The price of a STED microscope

Biological research at the cellular and molecular level seems almost unthinkable without a microscope. Microscopy methods have opened new avenues to examine structure and function within the cell and publishing expectations almost invariably call upon these to corroborate findings. Platform providers have also responded to demand. Today’s research microscopes are increasingly powerful, modular, and combinatorial. There’s a lot of options out there.

what’s the value?

Thus, being in the market for a high-quality, high-performance research microscope can feel like navigating a minefield. There are numerous types, models, and makes of microscopes to consider. The language of listed features often uses enigmatic brand names that obscure comparability, especially for buyers beginning to delve into available technologies. And then there’s your budget. It’s not helpful to size it up to the generic and broad price ranges accessible without a quote.

Prices for a decent but very basic confocal microscope start at around 100,000 US dollars, while list prices for high-end confocal systems sometimes reach a million dollars. Including superresolution features like MINFLUX, PALM/STORM, or STED typically adds another few 100,000 dollars to the price each, so that the required spending for the most sophisticated superresolution microscope can be well over a million. However, consider that an electron microscope with a similar resolution as MINFLUX can cost many times more. 

Be aware that taking these price ranges at face value is misleading. You can’t really compare an entry-level transmission electron microscope to, for example, a high-end MINFLUX microscope. Comparing price ranges may help you exclude some platform categories. A category may exceed your budget. The type of instrument may not match your microscopy needs (do you really need an electron microscope?). The size of objects you wish to visualize may require a resolution beyond the diffraction limit.

But while the price of a microscope is unquestionably a deal-breaker for its purchase, a more helpful criterion is its value. So, once you have narrowed down your options, think about the long-term nature of your research. Specifically, compare and contrast three aspects: resolution, flexibility, and ease of use.

Do you anticipate needing greater resolution?

The higher the resolution you need, the more limited your choice of microscopes. To visualize objects separated by less than 20 nm, your choices are MINFLUX (or a similar non-commercial platform) or electron microscopy. The price tag of these instruments reflects the complexity of their underlying technology (which often correlates with complex sample and instrument handling). Nevertheless, MINFLUX offers a comparative edge if you seek to visualize living cells and are looking for high temporal resolution.

Temporal resolution, you ask? Yup. If you are only interested in snapshots of cellular processes, you don’t need good temporal resolution. You’ll be taking a single image. If, however, you are interested in the dynamic changes that occur in a cell, investing in a fast microscope can generate savings in the long-run. An interactive graph in the article “Superresolution for biology: when size, time, and context matter” lets you examine the tradeoffs and coverage of spatial and temporal resolution for a range of platforms, from widefield to expansion and scanning electron microscopy.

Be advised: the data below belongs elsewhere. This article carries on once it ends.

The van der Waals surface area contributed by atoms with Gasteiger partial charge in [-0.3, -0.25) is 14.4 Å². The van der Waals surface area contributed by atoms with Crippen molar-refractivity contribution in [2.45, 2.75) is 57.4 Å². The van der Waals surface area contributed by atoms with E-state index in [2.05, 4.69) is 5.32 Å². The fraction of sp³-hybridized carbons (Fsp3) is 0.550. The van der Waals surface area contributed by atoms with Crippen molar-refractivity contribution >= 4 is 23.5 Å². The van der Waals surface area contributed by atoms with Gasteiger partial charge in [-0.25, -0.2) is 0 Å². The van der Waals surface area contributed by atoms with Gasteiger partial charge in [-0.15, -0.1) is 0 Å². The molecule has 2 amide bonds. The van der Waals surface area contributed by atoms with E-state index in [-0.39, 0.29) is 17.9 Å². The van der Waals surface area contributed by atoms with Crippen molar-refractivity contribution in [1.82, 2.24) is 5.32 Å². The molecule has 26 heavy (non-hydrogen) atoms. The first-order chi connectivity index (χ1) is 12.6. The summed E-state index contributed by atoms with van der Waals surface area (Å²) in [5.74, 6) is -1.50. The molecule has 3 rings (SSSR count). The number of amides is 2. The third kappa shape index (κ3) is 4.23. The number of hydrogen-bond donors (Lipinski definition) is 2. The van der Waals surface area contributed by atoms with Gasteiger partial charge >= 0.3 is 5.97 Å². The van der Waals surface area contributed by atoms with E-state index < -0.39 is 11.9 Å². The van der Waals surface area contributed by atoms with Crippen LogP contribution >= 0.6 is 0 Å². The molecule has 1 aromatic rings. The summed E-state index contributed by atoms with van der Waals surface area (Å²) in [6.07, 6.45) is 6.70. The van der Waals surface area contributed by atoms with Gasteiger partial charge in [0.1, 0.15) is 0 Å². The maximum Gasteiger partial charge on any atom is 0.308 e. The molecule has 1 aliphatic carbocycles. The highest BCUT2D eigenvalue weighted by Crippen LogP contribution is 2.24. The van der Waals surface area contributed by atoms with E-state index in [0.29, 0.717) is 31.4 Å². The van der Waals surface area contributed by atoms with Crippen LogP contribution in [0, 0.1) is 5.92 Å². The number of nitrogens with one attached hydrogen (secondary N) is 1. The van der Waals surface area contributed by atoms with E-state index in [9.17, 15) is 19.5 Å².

Is one microscopy technology enough?

Most microscopes today are built to offer modular functionality, allowing you to combine different microscopy methodologies into one instrument. Naturally, that modularity comes with careful engineering that ensures robust, seamless, and harmonized operation of each module regardless of when or how you use it. Add more modules to your microscope, expect the price to go up. The combination of modules is also finite and may entail compromises for other dimensions. Keep these tradeoffs in mind as you evaluate how you will meet research needs. Nevertheless, an investment in a scope that allows you to explore more than one microscopy methodology, although expensive in the short-term, will likely save money in the long-run.

Who should use the microscope and how will they learn to use it?

Ease of use is often a “last thought” criterion in the purchase of advanced equipment. And yet, it is pivotal to the return on your investment. An advanced microscope in a lab is meant to produce data. That means that the instrument should be used as extensively and by as many people as possible, preferably without tying up your time. That simply won’t happen if handling is complicated and fastidious.

Value goes far beyond financials

Some publications outline ways to upgrade an existing microscope to new performance levels or to build your own platform for a fraction of the price of a commercial instrument.1,2 With the right expertise in laser and optics technology, such DIY platforms are an option. However, your time and the progress of your research are as relevant to your success as your budget. Consider the time you need to set up and troubleshoot such a solution. And will everyone in your lab be able to use it? How will you train operators? Furthermore, how will you handle instrument downtime when repairs or improvements are needed? All these factors influence your return on investment.

Flexibility, power, and ease of use are the key to a microscope that serves for many years and across many projects. Bearing all that in mind, a slightly higher price point may in fact be better value.

1 Ma et al. 2017. Nature. doi:
2 Danial et al. 2022. Nature Protocols. doi:

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